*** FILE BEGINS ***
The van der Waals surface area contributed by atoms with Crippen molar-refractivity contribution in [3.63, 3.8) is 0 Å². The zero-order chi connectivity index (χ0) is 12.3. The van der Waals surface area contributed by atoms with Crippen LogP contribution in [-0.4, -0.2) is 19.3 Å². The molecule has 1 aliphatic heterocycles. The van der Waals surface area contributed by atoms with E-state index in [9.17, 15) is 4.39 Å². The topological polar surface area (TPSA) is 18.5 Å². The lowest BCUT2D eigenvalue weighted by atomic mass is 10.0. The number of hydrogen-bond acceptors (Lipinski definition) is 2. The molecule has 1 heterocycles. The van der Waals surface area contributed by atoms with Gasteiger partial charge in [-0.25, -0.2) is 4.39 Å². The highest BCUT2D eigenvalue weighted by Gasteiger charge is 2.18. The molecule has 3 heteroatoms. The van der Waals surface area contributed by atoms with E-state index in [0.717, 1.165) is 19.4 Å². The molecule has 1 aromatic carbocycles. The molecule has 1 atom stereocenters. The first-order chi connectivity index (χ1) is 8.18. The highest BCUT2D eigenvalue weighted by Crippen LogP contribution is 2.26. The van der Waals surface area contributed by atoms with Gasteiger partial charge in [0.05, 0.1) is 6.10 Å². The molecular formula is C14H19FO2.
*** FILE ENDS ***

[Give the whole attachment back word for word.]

The van der Waals surface area contributed by atoms with Crippen molar-refractivity contribution in [3.63, 3.8) is 0 Å². The zero-order chi connectivity index (χ0) is 12.3. The van der Waals surface area contributed by atoms with Crippen LogP contribution in [-0.4, -0.2) is 19.3 Å². The molecule has 1 aliphatic heterocycles. The van der Waals surface area contributed by atoms with E-state index in [9.17, 15) is 4.39 Å². The topological polar surface area (TPSA) is 18.5 Å². The lowest BCUT2D eigenvalue weighted by atomic mass is 10.0. The number of hydrogen-bond acceptors (Lipinski definition) is 2. The molecule has 1 heterocycles. The van der Waals surface area contributed by atoms with Gasteiger partial charge in [-0.25, -0.2) is 4.39 Å². The highest BCUT2D eigenvalue weighted by Gasteiger charge is 2.18. The molecule has 3 heteroatoms. The van der Waals surface area contributed by atoms with E-state index in [0.717, 1.165) is 19.4 Å². The molecule has 1 aromatic carbocycles. The molecule has 1 atom stereocenters. The first-order chi connectivity index (χ1) is 8.18. The highest BCUT2D eigenvalue weighted by Crippen LogP contribution is 2.26. The van der Waals surface area contributed by atoms with Gasteiger partial charge in [0.05, 0.1) is 6.10 Å². The molecular formula is C14H19FO2.